As a Warcraft columnist for several years, there would inevitably be the moment when a deadline loomed and there was nothing to write about. Now I’ve removed myself from the 7.3 amusement ride going forward, it does mean that I’m left with a fairly fallow field to plant on, especially as there’s no raiding on my horizon. Is it worth trying to eke out a daily post when you refuse to play the ‘game’ that you’re given in a manner that seems acceptable to the majority of other people doing just that?
This morning I was reminded that, whether I like it or not, Warcraft remains the carrot on the end of a stick that is, it appears, the Battle.net launcher. With remastered versions of W3 and D2 very much more than a rumour, and your ability to beta Destiny 2 for a pile of gold gained from Legacy farming, it does appear that what matters more isn’t what game you choose, but that you’re using the interface. The key currency for ActiBlizz these days is not the sub numbers, but the MAU-count.
Monthly Active Users was the term introduced in financial reporting to remove the media feeding frenzy over Azeroth’s sub numbers, yet that doesn’t seem to stop outlets championing their success with headlines such as this (from last year.) Now, when you include Overwatch and Hearthstone in the mix, more people than ever before log into the Battle. net app every day. It means that there’s no favouritism between titles either: everybody holds the stage, regardless of the age of their title. In business terms this makes sound financial sense too: everybody’s pulling together. No one IP holds a dominance, regardless of age or the number of people working on it.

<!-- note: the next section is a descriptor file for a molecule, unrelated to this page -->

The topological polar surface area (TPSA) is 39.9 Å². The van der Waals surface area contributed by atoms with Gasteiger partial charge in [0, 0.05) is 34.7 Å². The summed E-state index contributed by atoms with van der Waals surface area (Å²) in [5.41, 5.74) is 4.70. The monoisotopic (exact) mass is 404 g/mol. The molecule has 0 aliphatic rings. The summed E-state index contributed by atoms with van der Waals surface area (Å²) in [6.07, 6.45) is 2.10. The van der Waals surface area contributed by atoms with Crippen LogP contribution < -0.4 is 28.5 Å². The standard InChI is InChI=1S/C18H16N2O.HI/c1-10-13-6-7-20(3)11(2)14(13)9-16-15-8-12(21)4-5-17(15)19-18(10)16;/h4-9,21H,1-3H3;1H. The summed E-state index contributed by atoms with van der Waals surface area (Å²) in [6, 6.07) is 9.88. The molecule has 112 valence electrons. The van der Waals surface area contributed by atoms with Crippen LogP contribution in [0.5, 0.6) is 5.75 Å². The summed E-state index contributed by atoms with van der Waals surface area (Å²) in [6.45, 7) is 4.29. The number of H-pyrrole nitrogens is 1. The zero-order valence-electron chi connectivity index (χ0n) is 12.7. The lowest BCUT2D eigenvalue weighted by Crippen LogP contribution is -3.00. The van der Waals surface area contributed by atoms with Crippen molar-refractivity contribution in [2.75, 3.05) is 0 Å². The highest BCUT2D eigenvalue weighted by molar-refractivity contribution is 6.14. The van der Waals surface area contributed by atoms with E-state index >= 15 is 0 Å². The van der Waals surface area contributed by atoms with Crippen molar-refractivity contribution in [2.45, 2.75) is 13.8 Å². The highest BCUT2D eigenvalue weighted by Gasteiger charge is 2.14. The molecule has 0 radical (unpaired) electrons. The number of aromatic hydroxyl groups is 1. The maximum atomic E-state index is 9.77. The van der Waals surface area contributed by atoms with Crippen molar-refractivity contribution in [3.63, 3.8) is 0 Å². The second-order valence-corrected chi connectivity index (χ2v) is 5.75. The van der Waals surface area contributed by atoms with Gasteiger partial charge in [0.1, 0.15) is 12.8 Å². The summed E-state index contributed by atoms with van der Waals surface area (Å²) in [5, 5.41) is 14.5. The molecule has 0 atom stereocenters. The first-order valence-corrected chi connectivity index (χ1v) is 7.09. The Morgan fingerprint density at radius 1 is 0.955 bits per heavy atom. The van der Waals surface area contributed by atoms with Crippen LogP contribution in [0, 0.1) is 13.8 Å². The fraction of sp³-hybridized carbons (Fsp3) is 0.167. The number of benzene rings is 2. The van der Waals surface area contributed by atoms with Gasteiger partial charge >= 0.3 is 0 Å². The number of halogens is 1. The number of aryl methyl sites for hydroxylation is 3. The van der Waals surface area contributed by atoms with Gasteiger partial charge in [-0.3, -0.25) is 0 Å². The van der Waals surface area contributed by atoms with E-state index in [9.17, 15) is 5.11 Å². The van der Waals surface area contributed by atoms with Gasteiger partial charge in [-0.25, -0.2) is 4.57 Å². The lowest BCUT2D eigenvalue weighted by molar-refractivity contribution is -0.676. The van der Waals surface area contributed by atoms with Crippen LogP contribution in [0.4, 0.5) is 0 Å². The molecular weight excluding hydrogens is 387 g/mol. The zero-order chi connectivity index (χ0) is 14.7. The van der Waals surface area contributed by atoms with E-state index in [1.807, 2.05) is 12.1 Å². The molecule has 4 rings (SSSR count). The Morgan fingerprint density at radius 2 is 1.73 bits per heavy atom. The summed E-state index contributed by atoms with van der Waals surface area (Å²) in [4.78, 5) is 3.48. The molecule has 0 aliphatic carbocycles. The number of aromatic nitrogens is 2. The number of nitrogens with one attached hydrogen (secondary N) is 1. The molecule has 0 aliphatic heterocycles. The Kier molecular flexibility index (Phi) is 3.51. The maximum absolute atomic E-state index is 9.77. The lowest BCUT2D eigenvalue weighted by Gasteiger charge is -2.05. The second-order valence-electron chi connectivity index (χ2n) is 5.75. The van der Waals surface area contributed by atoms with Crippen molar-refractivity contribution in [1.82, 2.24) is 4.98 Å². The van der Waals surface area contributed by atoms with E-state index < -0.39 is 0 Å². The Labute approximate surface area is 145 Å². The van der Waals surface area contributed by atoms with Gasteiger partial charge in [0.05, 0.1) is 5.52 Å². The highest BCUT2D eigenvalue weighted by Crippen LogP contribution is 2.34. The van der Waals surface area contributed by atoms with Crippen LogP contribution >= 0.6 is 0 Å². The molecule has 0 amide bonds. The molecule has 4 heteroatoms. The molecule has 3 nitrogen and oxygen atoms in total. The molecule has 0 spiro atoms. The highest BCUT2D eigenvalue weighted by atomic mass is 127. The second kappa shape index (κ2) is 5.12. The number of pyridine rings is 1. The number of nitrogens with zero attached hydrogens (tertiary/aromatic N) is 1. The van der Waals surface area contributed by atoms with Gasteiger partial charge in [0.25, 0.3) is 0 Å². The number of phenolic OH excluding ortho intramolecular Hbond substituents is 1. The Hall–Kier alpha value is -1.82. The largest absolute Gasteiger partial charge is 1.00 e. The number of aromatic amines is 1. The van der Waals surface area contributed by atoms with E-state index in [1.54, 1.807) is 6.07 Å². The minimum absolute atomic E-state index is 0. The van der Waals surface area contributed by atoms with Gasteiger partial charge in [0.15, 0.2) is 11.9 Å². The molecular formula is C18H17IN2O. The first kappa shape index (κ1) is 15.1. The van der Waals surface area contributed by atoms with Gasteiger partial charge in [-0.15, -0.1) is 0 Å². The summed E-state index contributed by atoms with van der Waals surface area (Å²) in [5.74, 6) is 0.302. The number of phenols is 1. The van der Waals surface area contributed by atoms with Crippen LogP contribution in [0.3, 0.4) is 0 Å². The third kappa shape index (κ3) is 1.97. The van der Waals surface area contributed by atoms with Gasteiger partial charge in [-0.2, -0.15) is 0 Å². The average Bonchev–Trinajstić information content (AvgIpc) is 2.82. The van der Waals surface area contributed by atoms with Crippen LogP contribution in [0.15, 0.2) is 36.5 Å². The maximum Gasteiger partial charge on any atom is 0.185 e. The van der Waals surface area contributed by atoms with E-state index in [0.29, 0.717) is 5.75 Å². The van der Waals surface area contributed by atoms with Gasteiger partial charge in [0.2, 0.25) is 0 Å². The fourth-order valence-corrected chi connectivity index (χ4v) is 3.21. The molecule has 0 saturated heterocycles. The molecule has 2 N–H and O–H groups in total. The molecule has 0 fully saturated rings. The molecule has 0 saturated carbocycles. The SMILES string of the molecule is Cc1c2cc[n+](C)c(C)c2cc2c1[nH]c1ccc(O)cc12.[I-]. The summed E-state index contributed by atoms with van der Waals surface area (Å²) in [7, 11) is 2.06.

The problem with people like me, who have graphs like this saved and filed for easy reference, is that our memory of what happened before and the official version sometimes vary. This is particularly true at present with the revisionist Lore I’m having to deal with, and the recycling of content that is now all too necessary to keep the pace of Warcraft content moving forward. It is also becoming apparent that what passed for expensive in my day has been quite comprehensively redefined. I’ve already mentioned this in passing, but collectables now are a level of expensive that makes me shudder. When you’re asked to part with cash for a ‘statue’ that could be used to buy a decent PC instead? These are interesting times we live in.
Maybe it is because I’m old git, and you youngsters today can get orf moi lawn. Perhaps however it is part of a more subtle shift towards ActiBlizz not simply being a gaming producer, but a media giant. The obsession with esports, formation of TV studios and Merchandising arms would all point towards the Battle.net launcher gaining the significance of a service such as Steam, but I doubt that is the limit of the company’s ambition. If Destiny 2 was released in a ActiBlizz customised X Box One X I have no doubt that certain players would drop the cash just to own it. If W3 and D2 are released as a continuing stream of ‘classic’ game ports, the merchandise that will accompany the endeavour will inevitable sell many, many units. This is no hapless, unthought process any more. Here is a company with their eyes very much on extracting as much money from you as possible, for as many years as you are prepared to accommodate the relationship.
How much you choose to give, is of course, entirely up to you.